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New Poetry, Fiction, Essay

FIRED! By Flish McCarthy

Flish (Felicia) McCarthy is a poet living in the West of Ireland.  She has been published in Ireland and internationally, online, in anthologies and magazines.  In 2017, she was shortlisted for the Dermot Healy Award, The Red Line Poetry Prize and the Over the Edge Writer of the year.

 

 

 

 

What is FIRED! and why you should sign the pledge.                  

 

The Morrigan, in Irish myth, is the archetype of transformative wrath.  She is the woman who watches over her community, the one who knows when to declare Enough is enough! (Bolen, 2001)

 

FIRED is the Enough! response from Christine Murray, poet and curator of Poethead , to the recent publication of the Cambridge Companion to Irish Poets (2017), edited by Gerald Dawe.  Murray calls on editors, publishers and organisers to sign a pledge to make a good faith effort to get the gender balance right. The pledge also asks poets and writers to question editors, publishers, and organisers if there has been a fair effort made toward gender balance in their magazine, books, conference or festival and withdraw support if no such effort has been made. 

 

“Power concedes nothing without a demand,” declared Frederick Douglas, the African American slave become statesman and notable abolitionist. It is time to state our demand for the inclusion of women’s writing in the canonical texts.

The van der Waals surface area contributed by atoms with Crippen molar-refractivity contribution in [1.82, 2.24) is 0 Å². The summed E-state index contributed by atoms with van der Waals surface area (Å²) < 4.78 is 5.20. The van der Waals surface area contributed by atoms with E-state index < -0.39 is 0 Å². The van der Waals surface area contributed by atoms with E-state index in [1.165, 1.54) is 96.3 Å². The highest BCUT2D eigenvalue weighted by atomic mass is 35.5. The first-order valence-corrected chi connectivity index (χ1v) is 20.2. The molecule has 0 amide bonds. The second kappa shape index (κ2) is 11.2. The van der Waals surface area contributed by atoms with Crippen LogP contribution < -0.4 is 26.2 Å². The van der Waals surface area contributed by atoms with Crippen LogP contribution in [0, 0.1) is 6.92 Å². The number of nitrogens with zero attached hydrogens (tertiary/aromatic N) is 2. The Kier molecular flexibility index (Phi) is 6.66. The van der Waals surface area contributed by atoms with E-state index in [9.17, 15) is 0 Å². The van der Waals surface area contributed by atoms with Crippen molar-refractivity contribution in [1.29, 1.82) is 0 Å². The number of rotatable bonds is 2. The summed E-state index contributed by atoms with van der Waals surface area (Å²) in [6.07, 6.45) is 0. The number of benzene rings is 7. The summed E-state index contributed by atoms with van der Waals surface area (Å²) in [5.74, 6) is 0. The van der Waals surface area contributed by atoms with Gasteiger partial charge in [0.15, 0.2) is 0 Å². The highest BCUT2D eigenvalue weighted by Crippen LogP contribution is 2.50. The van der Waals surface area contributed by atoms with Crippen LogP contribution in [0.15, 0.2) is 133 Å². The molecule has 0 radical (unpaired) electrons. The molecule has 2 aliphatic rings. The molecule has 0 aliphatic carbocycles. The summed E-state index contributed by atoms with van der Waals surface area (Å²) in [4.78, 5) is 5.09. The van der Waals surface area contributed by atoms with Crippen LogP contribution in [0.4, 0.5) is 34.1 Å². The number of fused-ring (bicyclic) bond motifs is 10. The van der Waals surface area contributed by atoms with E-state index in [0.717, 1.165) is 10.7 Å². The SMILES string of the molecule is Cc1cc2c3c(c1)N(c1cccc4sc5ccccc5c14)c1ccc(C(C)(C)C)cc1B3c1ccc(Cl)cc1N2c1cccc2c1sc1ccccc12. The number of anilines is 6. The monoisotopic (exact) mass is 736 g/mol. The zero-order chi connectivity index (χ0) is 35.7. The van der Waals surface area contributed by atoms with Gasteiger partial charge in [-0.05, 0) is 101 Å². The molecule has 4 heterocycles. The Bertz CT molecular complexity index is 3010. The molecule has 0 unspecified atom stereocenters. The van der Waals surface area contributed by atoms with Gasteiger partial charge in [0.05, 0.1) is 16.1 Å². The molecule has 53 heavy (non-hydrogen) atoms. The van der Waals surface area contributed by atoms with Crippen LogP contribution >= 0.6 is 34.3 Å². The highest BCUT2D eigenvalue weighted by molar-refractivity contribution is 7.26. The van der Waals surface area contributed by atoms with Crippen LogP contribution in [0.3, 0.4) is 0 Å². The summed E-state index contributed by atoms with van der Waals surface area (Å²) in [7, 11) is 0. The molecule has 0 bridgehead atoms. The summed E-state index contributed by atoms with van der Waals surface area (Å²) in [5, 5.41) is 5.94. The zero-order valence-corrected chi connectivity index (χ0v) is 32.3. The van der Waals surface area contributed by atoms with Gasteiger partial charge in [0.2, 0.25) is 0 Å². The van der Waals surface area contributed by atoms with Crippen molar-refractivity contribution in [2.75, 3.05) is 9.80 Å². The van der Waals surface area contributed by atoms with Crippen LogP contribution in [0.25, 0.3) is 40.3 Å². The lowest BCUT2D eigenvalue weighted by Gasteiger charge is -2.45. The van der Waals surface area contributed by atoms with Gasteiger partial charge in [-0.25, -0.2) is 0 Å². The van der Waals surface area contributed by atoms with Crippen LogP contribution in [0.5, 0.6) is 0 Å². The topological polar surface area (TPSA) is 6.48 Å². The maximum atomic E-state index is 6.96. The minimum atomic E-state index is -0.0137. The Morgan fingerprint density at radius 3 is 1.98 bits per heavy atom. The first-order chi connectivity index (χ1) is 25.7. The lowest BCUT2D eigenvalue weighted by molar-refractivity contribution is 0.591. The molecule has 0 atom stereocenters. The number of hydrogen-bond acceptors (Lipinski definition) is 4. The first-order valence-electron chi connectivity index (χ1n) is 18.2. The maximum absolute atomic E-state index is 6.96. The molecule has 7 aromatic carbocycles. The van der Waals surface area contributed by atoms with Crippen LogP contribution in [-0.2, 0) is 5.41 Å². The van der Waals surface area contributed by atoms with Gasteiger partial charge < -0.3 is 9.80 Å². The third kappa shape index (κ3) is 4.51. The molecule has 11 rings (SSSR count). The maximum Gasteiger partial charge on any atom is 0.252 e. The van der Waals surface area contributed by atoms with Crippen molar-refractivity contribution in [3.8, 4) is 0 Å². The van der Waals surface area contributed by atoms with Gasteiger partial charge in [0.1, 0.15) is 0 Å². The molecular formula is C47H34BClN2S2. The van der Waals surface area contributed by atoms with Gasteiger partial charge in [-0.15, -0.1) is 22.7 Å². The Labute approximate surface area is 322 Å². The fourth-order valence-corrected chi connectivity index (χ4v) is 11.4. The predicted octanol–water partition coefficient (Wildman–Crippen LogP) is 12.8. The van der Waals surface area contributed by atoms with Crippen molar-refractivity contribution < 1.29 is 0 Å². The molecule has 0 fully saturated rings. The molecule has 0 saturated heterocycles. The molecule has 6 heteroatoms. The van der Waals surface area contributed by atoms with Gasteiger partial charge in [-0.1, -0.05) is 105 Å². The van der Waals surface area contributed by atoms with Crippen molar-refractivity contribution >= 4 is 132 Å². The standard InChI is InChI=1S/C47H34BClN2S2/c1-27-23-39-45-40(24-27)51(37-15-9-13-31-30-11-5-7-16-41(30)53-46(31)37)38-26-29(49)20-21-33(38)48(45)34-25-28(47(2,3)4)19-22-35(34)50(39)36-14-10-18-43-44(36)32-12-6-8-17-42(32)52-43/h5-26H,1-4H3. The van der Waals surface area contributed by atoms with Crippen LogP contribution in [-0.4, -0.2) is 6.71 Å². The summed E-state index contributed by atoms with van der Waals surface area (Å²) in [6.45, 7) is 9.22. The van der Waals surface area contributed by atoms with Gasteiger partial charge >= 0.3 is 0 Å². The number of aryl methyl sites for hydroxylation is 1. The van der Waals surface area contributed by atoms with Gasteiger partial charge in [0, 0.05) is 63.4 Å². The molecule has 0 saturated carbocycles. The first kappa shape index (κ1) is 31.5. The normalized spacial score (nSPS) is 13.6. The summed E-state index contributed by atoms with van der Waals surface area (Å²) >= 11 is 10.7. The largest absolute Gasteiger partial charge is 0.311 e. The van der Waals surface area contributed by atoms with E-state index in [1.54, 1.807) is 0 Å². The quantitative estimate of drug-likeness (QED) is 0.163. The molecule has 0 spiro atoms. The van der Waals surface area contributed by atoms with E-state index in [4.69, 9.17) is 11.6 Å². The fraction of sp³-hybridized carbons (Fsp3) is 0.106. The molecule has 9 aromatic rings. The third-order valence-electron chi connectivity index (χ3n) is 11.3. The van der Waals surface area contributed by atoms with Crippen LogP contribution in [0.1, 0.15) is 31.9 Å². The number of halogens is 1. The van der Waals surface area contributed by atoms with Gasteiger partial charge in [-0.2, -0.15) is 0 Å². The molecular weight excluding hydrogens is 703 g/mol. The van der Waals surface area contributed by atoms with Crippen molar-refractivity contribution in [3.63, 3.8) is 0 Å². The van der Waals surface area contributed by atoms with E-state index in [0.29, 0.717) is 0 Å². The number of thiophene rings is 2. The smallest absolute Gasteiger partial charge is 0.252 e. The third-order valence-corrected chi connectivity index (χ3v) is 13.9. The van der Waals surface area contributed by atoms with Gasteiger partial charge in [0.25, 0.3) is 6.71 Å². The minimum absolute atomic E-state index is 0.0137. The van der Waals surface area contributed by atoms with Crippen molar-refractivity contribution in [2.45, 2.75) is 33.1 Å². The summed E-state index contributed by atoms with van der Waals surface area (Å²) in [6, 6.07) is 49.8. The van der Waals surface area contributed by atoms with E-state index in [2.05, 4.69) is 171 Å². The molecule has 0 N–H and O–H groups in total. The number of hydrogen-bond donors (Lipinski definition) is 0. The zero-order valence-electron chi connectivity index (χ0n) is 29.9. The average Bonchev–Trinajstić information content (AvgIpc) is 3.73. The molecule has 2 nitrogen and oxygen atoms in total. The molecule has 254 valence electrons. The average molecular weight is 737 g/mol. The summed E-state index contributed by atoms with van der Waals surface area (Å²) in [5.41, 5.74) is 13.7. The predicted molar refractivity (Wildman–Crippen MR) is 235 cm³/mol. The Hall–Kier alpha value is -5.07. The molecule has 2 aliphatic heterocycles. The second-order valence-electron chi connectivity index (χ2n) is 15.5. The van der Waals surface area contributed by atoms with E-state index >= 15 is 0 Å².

Twenty six years ago, Seamus Deane was the editor of The Field Day Anthology of Irish Writing (1991).  Irish feminists raised a unified response of outrage.  Deane admitted to being “dismayed” to discover that he had used the same exclusionary tactics with his countrywomen as the British had applied to Irish men. The exclusion of women was redressed 11 years later, when two volumes of of Irish women’s writing was subsequently published as Field Day, IV and V (2002). Gerald Dawe’s exclusion of women can be eventually redressed by subsequent volumes, but Murray asks us to go further and move into a representative canon of Irish literature that includes the work of women writers. This is the time to stand together.

 

“Silence”, wrote Adrienne Rich in Cartographies of Silence (1984)

“can be a plan/rigorously executed/the blueprint to a life

It has a presence/It has a history a form

Do no confuse it/with any kind of absence.”

 

Knowingly or by ignorance of writing outside the ivory tower of gender privilege, the excision of women artists from the canon of arts is to leave out 50% of the rich legacy available to our children and to the world. What a loss! The surprise is that Irish women’s poetry, criticism and literature is so outstanding, despite not being taught women’s texts in school or college. It is worth noting the response by many women poets that women writers were significantly absent in their educations.  See the remarks by many of the women who signed The Pledge.

 

The arbitration of relevance, the decisions of inclusion/exclusion are decisions that must be made with awareness.  Murray with FIRED! makes her demand on behalf of all of us.  Let’s stand with her.

 

VIDA, a website of Women in the Literary Arts has become famous for its COUNT of gender imbalance in the literary arts,   Vida reported on FIRED in their Reports from the Field: Poets on Strike: Irish Women Poets and the canon.

 

Sign The Pledge.

 

Morrigan would be pleased.

 

 

December 31st, 2017

 

 

 

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